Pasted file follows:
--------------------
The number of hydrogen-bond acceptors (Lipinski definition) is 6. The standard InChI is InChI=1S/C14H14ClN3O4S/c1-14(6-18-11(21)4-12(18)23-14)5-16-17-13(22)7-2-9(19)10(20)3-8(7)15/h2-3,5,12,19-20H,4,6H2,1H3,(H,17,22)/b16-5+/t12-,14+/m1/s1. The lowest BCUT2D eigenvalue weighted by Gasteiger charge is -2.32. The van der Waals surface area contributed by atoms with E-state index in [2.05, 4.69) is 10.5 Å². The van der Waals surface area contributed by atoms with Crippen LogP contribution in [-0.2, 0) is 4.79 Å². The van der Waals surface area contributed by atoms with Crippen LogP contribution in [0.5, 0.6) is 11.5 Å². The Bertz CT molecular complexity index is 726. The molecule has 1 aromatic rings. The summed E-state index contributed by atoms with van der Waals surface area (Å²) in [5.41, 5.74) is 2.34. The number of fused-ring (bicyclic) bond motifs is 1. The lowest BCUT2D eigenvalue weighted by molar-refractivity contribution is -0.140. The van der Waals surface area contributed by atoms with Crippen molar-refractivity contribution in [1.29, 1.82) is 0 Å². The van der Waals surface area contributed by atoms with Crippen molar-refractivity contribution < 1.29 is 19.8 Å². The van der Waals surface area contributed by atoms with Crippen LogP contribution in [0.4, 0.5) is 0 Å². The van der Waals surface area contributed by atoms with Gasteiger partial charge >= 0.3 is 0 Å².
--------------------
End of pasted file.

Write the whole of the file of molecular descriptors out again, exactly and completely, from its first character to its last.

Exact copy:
The number of hydrogen-bond acceptors (Lipinski definition) is 6. The standard InChI is InChI=1S/C14H14ClN3O4S/c1-14(6-18-11(21)4-12(18)23-14)5-16-17-13(22)7-2-9(19)10(20)3-8(7)15/h2-3,5,12,19-20H,4,6H2,1H3,(H,17,22)/b16-5+/t12-,14+/m1/s1. The lowest BCUT2D eigenvalue weighted by Gasteiger charge is -2.32. The van der Waals surface area contributed by atoms with E-state index in [2.05, 4.69) is 10.5 Å². The van der Waals surface area contributed by atoms with Crippen LogP contribution in [-0.2, 0) is 4.79 Å². The van der Waals surface area contributed by atoms with Crippen LogP contribution in [0.5, 0.6) is 11.5 Å². The Bertz CT molecular complexity index is 726. The molecule has 1 aromatic rings. The summed E-state index contributed by atoms with van der Waals surface area (Å²) in [5.41, 5.74) is 2.34. The number of fused-ring (bicyclic) bond motifs is 1. The lowest BCUT2D eigenvalue weighted by molar-refractivity contribution is -0.140. The van der Waals surface area contributed by atoms with Crippen molar-refractivity contribution in [1.29, 1.82) is 0 Å². The van der Waals surface area contributed by atoms with Crippen molar-refractivity contribution < 1.29 is 19.8 Å². The van der Waals surface area contributed by atoms with Crippen LogP contribution in [0.4, 0.5) is 0 Å². The van der Waals surface area contributed by atoms with Gasteiger partial charge >= 0.3 is 0 Å².